In thinking about how we can make a difference in other people's lives, it is important to know the difference between giving a hand up and giving a hand out. A Hand Up: this is when you use the blessings and abilities you have been bestowed with in life (or have had the opportunity to develop) to reach out an arm to another person, hopefully lifting them up or helping them lift themselves up. The key point here being that somehow the person ends up better than they were before. This is a pay-it-forward type of mentality in which we can all understand the ways we can use what we have to help someone else. A Hand Out: this usually involves giving away something of material value that, while it can definitely provide some relief, is usually temporary and does not help someone out of a dire situation or circumstances Some examples of giving a hand up versus giving a hand out are teaching someone a skill, mentoring someone, giving someone a job opportunity, listening to someone, using your privilege to advocate for someone. One great example of giving a hand up is the Peace of Thread organization featured in my upcoming book project. This group sells high-quality, one-of-a-kind purses and accessories made by refugee women. Further, one can open a chapter in their town or city if they see the need for it. Learn more about this organization in my upcoming book. More details to be announced soon! Another example of giving a hand up is Love Beyond Walls, a non-profit dedicated to getting people experiencing homelessness off of the street. Not only do they provide services to make this possible, they also provide a space and community for people to discuss their experiences. With a philosophy to discern, imagine, collaborate, move and impact, this organization is a great exampling of not simply giving handouts but reaching to give a hand up.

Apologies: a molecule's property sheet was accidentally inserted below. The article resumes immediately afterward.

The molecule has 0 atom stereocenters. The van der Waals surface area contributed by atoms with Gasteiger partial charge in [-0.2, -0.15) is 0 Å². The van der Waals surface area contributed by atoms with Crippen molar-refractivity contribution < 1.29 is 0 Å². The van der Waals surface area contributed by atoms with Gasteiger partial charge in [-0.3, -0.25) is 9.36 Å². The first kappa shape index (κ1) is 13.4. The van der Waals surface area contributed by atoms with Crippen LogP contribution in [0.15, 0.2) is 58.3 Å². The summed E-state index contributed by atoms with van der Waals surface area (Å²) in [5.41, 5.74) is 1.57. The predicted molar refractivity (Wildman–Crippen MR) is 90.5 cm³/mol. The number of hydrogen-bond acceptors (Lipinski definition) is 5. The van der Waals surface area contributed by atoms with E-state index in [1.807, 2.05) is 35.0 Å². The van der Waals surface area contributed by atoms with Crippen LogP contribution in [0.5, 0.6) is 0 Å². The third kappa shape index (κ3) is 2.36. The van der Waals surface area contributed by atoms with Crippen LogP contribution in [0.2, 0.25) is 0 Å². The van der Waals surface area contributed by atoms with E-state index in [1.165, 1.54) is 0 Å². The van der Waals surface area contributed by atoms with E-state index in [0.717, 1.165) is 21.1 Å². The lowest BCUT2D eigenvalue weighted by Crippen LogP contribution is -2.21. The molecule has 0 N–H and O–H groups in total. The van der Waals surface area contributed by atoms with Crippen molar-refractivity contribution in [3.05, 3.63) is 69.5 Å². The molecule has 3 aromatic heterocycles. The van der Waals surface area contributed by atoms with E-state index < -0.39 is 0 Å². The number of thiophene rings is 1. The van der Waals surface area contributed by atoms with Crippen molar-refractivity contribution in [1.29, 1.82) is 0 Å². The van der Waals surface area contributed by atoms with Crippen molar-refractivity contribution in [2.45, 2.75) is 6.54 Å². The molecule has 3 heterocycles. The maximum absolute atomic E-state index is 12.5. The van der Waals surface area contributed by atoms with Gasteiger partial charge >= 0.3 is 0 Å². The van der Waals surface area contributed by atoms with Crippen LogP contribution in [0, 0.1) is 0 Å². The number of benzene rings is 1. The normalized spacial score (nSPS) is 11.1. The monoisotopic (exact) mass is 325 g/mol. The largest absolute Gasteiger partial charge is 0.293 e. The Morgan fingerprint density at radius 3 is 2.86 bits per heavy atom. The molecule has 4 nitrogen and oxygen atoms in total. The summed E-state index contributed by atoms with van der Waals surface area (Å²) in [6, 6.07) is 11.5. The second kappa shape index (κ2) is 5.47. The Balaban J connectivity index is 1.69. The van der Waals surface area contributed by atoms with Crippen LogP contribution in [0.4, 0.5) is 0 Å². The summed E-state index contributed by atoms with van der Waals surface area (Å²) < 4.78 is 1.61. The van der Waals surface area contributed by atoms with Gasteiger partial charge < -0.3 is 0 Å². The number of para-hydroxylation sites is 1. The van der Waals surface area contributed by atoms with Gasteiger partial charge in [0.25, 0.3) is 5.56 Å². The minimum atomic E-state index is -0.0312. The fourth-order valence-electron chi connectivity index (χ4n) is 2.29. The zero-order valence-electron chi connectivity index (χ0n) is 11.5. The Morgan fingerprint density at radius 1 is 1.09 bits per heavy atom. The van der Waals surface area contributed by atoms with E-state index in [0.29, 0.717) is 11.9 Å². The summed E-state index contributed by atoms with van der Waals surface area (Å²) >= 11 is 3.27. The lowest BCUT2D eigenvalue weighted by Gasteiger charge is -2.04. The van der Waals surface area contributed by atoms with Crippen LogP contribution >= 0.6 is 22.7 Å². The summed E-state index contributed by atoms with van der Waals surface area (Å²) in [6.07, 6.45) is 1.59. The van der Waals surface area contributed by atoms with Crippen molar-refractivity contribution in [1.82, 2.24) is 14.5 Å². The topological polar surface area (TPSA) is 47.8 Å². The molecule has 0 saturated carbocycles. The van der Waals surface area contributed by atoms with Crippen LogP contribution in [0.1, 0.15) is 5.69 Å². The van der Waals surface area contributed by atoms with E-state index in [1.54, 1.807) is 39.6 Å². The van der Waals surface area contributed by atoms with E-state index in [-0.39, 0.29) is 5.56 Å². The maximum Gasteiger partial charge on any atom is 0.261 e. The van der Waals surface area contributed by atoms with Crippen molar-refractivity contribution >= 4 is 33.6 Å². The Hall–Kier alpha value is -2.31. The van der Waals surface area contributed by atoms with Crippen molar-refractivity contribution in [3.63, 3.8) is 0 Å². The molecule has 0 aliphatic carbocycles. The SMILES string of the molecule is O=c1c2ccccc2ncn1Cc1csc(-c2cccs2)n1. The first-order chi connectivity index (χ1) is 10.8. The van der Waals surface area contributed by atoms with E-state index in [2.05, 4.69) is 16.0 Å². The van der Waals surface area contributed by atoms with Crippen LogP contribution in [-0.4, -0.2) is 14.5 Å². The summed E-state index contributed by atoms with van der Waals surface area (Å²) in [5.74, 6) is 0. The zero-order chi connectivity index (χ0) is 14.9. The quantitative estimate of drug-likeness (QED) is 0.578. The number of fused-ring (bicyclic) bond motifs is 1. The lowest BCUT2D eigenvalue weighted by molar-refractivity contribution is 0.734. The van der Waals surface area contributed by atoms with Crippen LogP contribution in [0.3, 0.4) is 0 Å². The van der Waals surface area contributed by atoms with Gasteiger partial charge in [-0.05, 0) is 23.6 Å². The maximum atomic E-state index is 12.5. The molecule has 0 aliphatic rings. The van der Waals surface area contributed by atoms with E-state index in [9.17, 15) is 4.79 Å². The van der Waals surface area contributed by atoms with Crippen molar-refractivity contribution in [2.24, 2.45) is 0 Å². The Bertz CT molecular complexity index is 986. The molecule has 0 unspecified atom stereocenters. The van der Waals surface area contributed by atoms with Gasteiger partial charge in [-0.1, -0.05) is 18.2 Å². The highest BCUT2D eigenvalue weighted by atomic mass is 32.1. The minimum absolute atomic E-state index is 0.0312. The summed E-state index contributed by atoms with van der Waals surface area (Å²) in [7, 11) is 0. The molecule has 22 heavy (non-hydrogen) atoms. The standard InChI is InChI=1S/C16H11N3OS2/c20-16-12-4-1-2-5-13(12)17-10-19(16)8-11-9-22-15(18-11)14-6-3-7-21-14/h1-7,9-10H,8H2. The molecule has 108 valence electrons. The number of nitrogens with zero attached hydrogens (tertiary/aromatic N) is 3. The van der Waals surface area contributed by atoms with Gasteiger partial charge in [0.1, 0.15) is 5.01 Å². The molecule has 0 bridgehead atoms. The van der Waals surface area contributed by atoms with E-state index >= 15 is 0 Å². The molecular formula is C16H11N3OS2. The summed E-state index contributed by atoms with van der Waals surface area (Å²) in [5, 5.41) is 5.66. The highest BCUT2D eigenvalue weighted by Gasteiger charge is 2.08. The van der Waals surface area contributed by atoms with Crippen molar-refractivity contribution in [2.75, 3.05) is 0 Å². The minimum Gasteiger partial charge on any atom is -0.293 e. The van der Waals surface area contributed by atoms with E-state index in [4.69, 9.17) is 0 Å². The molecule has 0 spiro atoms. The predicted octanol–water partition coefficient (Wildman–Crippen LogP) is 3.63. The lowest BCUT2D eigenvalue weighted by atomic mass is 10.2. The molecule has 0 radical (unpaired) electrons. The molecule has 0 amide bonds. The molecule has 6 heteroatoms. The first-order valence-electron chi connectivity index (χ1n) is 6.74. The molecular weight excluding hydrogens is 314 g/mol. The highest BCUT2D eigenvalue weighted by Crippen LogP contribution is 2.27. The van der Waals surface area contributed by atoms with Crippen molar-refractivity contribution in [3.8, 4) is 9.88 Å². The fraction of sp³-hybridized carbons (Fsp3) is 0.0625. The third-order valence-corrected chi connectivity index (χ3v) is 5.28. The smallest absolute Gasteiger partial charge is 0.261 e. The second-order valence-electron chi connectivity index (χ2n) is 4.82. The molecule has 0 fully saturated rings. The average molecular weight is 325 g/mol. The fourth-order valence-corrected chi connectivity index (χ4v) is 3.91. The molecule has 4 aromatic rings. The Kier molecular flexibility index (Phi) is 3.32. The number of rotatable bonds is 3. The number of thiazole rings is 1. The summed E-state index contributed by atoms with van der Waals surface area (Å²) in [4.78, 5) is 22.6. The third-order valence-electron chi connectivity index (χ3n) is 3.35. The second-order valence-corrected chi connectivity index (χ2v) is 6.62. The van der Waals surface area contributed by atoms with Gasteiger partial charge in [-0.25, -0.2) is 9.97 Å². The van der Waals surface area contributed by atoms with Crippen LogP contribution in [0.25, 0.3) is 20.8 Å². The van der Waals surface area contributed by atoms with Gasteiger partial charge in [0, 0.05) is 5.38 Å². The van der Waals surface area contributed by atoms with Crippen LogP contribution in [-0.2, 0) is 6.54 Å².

I talk about the UNCHR in my book Committee Of One (hyperlink) quite a lot. As many of you know it stands for United Nations High Commissioner for Refugees and they deal refugee aid, refugee resettlement, and much more. Below is an infographic which reflects the numbers behind the refugee crisis which the UNCHR and many other organizations are tackling on a yearly basis. (These are statistics from 2016).
Friends are made by serving them or serving with them. Four people I served along side at a nursing home became some of my closest friends. They were there when my mother had to go into a nursing home when her surgery went badly. When she died the day before my finals, my friends were there to support me, helping me get through finals, pack and get home in time for her funeral. Life is fuller and more manageable when you spend a little time each week thinking about others instead of yourself. A life without service is no life at all. by Jessica Jones
I'll be providing quotes from Be The Change for the next several posts, quotes that work with the book I'm writing now. I'm a firm believer in giving a hand up v. a handout. So here are some ideas for you to give that hand up. I think that the moral center of any community rests with its youth. Until young people actually get involved in something--whatever the issue is--things move much more slowly. After they get involved, things take on an energy and quality of possibility that they otherwise don't have. There's a totally different vibe that young people bring to their work. This has been true throughout history, all over the world, as well as in our local communities. There's an entirely different dynamic that gets created after young people find their place at the table. Claudia Horwitz, Durham, NC